Generic black-or-brown speaker designs giving you the blues? The good folks at Kvart & Bølge may have an answer for you.

Kvart & Bølge SoundSommeliers



Great detail and tone. Champs in the mid-high frequencies. Driver design uses one unit to cover all the frequencies. Groovy visual design, and you can even design your own.


Bass heads will be disappointed; you will want a subwoofer. High end can get too crispy at times.

How We Rate

  • 1/10A complete failure in every way
  • 2/10Barely functional; don’t buy it
  • 3/10Serious flaws; proceed with caution
  • 4/10Downsides outweigh upsides
  • 5/10Recommended with reservations
  • 6/10A solid product with some issues
  • 7/10Very good, but not quite great
  • 8/10Excellent, with room to kvetch
  • 9/10Nearly flawless, buy it now
  • 10/10Metaphysical product perfection

The audio company’s SoundSommeliers stereo speakers come in an array of designs that are anything but boring. The colors read like the drink menu at a Tex-Mex tourist trap: “Day of the Dead,” “Roaring Coyote” and “Acuarela.” “Loco” or “bizarro” would be more appropriate descriptions.

But uniqueness is the point, as the brightly colored speakers inject some much-needed whimsy into the sober realm of stereo loudspeakers. Sure, you can find some truly crazy designs in the upper realms of audiophilia, but most otherworldly speakers command astronomical prices reaching into five figures. Kvart-Bølge’s SoundSommeliers can be had for a much more sane $350.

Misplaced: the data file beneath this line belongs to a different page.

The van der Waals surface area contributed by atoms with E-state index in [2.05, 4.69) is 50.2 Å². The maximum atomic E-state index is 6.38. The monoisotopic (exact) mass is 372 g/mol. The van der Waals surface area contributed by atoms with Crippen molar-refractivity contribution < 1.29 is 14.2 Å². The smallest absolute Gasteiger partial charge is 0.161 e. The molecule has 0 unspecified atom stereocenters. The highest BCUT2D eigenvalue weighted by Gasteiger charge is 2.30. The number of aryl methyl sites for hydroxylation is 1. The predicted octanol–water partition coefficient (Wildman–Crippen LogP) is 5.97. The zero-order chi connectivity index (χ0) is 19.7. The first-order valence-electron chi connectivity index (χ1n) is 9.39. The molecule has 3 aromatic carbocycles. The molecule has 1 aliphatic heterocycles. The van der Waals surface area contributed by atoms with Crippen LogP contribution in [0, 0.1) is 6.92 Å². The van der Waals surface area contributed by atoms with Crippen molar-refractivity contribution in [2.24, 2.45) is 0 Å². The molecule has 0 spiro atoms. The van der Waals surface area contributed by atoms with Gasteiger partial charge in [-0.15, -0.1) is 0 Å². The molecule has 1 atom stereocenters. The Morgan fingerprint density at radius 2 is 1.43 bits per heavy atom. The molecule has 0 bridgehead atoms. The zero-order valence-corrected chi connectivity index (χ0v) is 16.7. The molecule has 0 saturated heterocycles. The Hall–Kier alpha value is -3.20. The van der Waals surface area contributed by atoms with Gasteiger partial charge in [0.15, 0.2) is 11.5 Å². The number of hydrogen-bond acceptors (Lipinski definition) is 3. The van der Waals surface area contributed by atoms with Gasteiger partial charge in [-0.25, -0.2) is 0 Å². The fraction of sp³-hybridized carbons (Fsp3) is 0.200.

The offbeat design philosophy doesn’t stop with the finish. At 4 inches wide, 6 inches deep, and 33 inches tall, the speakers are slim and unobtrusive, almost to a fault—they weigh a mere 13 pounds, and a glancing blow can easily topple them. But if you live in a small apartment, or don’t want speakers consuming valuable real estate in your living room, the Sommeliers fit the bill. They would even make a nice stand-in for a soundbar, assuming you have the space by your TV to situate them.

With their efficient cabinet and driver design, it doesn’t take a lot of juice to drive these speakers, and almost anything from a pre-amp to a generic integrated amp sourced from the thrift store would do just fine.

Instead of woofers and tweeters, the speakers employ a Tymphany neodymium driver to handle all of the frequencies. An unusual approach, but it delivers surprising results. The sound imaging is striking right off the bat, with natural tones and a crisp, round sound that defies their size and shape. In the dark, you would have a difficult time guessing the location of the speakers, given the impressive staging.

Where they really shine is with more acoustically-oriented music, especially jazz, R&B, country, and other styles that don’t flood the sound spectrum with guitars and drums. So you wouldn’t want to crank speakers like this with heavier music—hip hop, metal and the like—because they favor the higher frequencies. The high-end is remarkably detailed on these speakers, and while this is normally an attribute, they can at times sound too bright. The bass sounds clean and natural, but is also a bit lacking on the low end. While listening to music at high levels, the speakers can start to sound thin after awhile. With the right subwoofer, I’d bet these issues would be substantially resolved.

That said, for the money, these are some of the better speakers I’ve had the opportunity to hear in quite some time, and would be well-suited for most listening tastes and environments. Oh, they also come in Matte Black and Wenge Wood (aka, brown), for you traditionalists.

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Review: Kvart & Bølge SoundSommeliers